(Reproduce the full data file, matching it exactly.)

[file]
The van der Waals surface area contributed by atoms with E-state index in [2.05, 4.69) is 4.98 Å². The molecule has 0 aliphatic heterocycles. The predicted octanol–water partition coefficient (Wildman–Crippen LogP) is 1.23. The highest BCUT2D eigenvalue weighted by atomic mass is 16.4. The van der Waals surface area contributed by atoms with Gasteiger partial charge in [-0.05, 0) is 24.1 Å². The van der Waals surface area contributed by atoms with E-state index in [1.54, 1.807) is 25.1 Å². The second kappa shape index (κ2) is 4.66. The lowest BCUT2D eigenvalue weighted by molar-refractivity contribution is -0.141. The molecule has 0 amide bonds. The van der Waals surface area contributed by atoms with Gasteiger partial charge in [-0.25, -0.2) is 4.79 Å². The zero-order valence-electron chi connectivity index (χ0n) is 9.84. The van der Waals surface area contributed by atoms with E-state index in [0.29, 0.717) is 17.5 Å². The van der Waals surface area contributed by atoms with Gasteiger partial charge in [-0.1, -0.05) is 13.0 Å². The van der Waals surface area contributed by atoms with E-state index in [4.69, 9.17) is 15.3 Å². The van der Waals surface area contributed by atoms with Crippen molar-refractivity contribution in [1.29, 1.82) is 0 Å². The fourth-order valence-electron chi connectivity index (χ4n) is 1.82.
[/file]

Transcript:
The van der Waals surface area contributed by atoms with E-state index in [2.05, 4.69) is 4.98 Å². The molecule has 0 aliphatic heterocycles. The predicted octanol–water partition coefficient (Wildman–Crippen LogP) is 1.23. The highest BCUT2D eigenvalue weighted by atomic mass is 16.4. The van der Waals surface area contributed by atoms with Gasteiger partial charge in [-0.05, 0) is 24.1 Å². The van der Waals surface area contributed by atoms with E-state index in [1.54, 1.807) is 25.1 Å². The second kappa shape index (κ2) is 4.66. The lowest BCUT2D eigenvalue weighted by molar-refractivity contribution is -0.141. The molecule has 0 amide bonds. The van der Waals surface area contributed by atoms with Gasteiger partial charge in [-0.25, -0.2) is 4.79 Å². The zero-order valence-electron chi connectivity index (χ0n) is 9.84. The van der Waals surface area contributed by atoms with E-state index in [0.29, 0.717) is 17.5 Å². The van der Waals surface area contributed by atoms with Gasteiger partial charge in [-0.1, -0.05) is 13.0 Å². The van der Waals surface area contributed by atoms with E-state index in [4.69, 9.17) is 15.3 Å². The van der Waals surface area contributed by atoms with Crippen molar-refractivity contribution in [1.29, 1.82) is 0 Å². The fourth-order valence-electron chi connectivity index (χ4n) is 1.82.